Search Results: "nikos"

5 February 2016

Daniel Pocock: Giving up democracy to get it back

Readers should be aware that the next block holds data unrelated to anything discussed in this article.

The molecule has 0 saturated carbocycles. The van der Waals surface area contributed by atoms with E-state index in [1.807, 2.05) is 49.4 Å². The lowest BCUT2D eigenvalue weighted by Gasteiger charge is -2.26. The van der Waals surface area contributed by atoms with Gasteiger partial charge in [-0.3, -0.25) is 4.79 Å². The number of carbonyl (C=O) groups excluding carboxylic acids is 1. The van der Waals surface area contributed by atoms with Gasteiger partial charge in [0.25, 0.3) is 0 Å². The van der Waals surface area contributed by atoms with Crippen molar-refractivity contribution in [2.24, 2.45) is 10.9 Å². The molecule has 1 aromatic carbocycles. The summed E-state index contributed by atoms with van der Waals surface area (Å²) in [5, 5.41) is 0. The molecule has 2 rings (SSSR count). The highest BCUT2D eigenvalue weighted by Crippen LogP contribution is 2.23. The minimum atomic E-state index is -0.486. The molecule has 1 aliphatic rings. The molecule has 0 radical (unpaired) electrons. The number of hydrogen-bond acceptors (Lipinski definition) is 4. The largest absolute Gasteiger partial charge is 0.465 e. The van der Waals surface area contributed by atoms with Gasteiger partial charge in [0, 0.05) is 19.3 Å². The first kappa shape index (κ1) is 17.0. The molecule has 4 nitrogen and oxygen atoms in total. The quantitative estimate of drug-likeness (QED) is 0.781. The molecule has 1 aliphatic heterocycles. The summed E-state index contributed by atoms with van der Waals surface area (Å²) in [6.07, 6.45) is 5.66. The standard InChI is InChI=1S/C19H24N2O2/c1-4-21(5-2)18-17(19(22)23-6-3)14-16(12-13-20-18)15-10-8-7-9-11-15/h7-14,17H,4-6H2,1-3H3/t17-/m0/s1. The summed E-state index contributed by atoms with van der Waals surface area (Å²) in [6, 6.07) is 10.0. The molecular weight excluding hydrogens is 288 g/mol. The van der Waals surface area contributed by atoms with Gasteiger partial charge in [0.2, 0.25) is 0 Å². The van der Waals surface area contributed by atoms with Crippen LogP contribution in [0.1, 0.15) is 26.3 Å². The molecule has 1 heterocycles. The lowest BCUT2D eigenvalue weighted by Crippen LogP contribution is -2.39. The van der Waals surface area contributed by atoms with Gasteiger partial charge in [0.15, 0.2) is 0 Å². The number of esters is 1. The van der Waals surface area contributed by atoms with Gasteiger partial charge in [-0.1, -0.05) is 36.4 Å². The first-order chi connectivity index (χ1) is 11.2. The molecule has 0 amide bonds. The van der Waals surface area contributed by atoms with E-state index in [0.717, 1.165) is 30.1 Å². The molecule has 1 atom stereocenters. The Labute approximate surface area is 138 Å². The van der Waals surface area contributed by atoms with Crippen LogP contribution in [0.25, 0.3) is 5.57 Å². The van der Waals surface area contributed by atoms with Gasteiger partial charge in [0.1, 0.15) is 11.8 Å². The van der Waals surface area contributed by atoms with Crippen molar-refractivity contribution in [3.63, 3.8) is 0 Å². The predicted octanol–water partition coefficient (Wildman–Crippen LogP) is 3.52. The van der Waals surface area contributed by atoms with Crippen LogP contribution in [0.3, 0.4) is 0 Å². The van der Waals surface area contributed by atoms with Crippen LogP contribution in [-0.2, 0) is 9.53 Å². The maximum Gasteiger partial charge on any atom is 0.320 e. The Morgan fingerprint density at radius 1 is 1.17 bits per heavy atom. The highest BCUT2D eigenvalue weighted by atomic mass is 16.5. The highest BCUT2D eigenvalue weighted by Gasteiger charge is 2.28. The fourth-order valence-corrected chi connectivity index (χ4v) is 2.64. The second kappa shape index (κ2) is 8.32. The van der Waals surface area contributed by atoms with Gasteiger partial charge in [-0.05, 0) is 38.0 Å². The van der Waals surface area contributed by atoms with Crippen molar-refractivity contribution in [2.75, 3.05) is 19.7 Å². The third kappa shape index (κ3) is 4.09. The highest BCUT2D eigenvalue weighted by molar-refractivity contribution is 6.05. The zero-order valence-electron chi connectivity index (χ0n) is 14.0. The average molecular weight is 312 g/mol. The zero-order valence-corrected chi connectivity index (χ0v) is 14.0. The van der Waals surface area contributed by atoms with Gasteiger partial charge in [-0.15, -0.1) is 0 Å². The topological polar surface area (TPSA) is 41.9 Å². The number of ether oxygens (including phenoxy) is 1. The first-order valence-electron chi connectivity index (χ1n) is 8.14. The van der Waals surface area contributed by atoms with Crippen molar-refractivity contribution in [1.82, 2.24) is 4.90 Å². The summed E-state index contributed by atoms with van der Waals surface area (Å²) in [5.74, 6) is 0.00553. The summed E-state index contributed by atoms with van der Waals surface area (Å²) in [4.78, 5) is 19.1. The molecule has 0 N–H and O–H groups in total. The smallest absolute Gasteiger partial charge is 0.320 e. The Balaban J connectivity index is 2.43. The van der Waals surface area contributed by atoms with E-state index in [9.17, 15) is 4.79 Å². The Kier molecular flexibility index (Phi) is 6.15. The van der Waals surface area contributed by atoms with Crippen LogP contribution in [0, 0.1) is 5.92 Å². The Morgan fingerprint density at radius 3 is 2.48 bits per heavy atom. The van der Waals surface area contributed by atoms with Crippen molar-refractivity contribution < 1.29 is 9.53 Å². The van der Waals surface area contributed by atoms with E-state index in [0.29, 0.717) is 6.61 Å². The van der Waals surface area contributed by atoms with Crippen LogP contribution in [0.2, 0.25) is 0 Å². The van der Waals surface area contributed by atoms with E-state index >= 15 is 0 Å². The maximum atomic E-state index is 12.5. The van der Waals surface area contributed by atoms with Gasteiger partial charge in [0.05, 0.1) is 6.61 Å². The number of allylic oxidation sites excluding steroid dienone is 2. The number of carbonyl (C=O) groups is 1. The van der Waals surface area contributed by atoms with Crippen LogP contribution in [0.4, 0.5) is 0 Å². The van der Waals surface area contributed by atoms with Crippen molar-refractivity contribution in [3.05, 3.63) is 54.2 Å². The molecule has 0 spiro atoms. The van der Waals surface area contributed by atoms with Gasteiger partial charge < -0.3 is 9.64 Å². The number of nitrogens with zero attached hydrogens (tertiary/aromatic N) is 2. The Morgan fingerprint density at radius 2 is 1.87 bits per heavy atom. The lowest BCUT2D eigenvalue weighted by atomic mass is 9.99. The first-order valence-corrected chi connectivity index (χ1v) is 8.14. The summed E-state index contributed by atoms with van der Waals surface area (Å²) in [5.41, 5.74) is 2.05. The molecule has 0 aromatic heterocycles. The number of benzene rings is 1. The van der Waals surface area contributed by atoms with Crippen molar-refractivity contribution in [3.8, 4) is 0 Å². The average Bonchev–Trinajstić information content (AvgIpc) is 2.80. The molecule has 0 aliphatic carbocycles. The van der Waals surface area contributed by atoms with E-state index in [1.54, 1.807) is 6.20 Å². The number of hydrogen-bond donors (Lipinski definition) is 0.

Do services like Facebook and Twitter really help worthwhile participation in democracy, or are they the most sinister and efficient mechanism ever invented to control people while giving the illusion that they empower us? Over the last few years, groups on the left and right of the political spectrum have spoken more and more loudly about the problems in the European Union. Some advocate breaking up the EU, while behind the scenes milking it for every handout they can get. Others seek to reform it from within. Yanis Varoufakis on motorbike Most recently, former Greek finance minister Yanis Varoufakis has announced plans to found a movement (not a political party) that claims to "democratise" the EU by 2025. Ironically, one of his first steps has been to create a web site directing supporters to Facebook and Twitter. A groundbreaking effort to put citizens back in charge? Or further entangling activism in the false hope of platforms that are run for profit by their Silicon Valley overlords? A Greek tragedy indeed, in the classical sense. Varoufakis rails against authoritarian establishment figures who don't put the citizens' interests first. Ironically, big data and the cloud are a far bigger threat than Brussels. The privacy and independence of each citizen is fundamental to a healthy democracy. Companies like Facebook are obliged - by law and by contract - to service the needs of their shareholders and advertisers paying to study and influence the poor user. If "Facebook privacy" settings were actually credible, who would want to buy their shares any more? Facebook is more akin to an activism placebo: people sitting in their armchair clicking to "Like" whales or trees are having hardly any impact at all. Maintaining democracy requires a sufficient number of people to be actively involved, whether it is raising funds for worthwhile causes, scrutinizing the work of our public institutions or even writing blogs like this. Keeping them busy on Facebook and Twitter renders them impotent in the real world (but please feel free to alert your friends with a tweet) Big data is one of the areas that requires the greatest scrutiny. Many of the professionals working in the field are actually selling out their own friends and neighbours, their own families and even themselves. The general public and the policy makers who claim to represent us are oblivious or reckless about the consequences of this all-you-can-eat feeding frenzy on humanity. Pretending to be democratic is all part of the illusion. Facebook's recent announcement to deviate from their real-name policy is about as effective as using sunscreen to treat HIV. By subjecting themselves to the laws of Facebook, activists have simply given Facebook more status and power. Data means power. Those who are accumulating it from us, collecting billions of tiny details about our behavior, every hour of every day, are fortifying a position of great strength with which they can personalize messages to condition anybody, anywhere, to think the way they want us to. Does that sound like the route to democracy? I would encourage Mr Varoufakis to get up to speed with Free Software and come down to Zurich next week to hear Richard Stallman explain it the day before launching his DiEM25 project in Berlin. Will the DiEM25 movement invite participation from experts on big data and digital freedom and make these issues a core element of their promised manifesto? Is there any credible way they can achieve their goal of democracy by 2025 without addressing such issues head-on? Or put that the other way around: what will be left of democracy in 2025 if big data continues to run rampant? Will it be as distant as the gods of Greek mythology? Still not convinced? Read about Amazon secretly removing George Orwell's 1984 and Animal Farm from Kindles while people were reading them, Apple filtering the availability of apps with a pro-Life bias and Facebook using algorithms to identify homosexual users.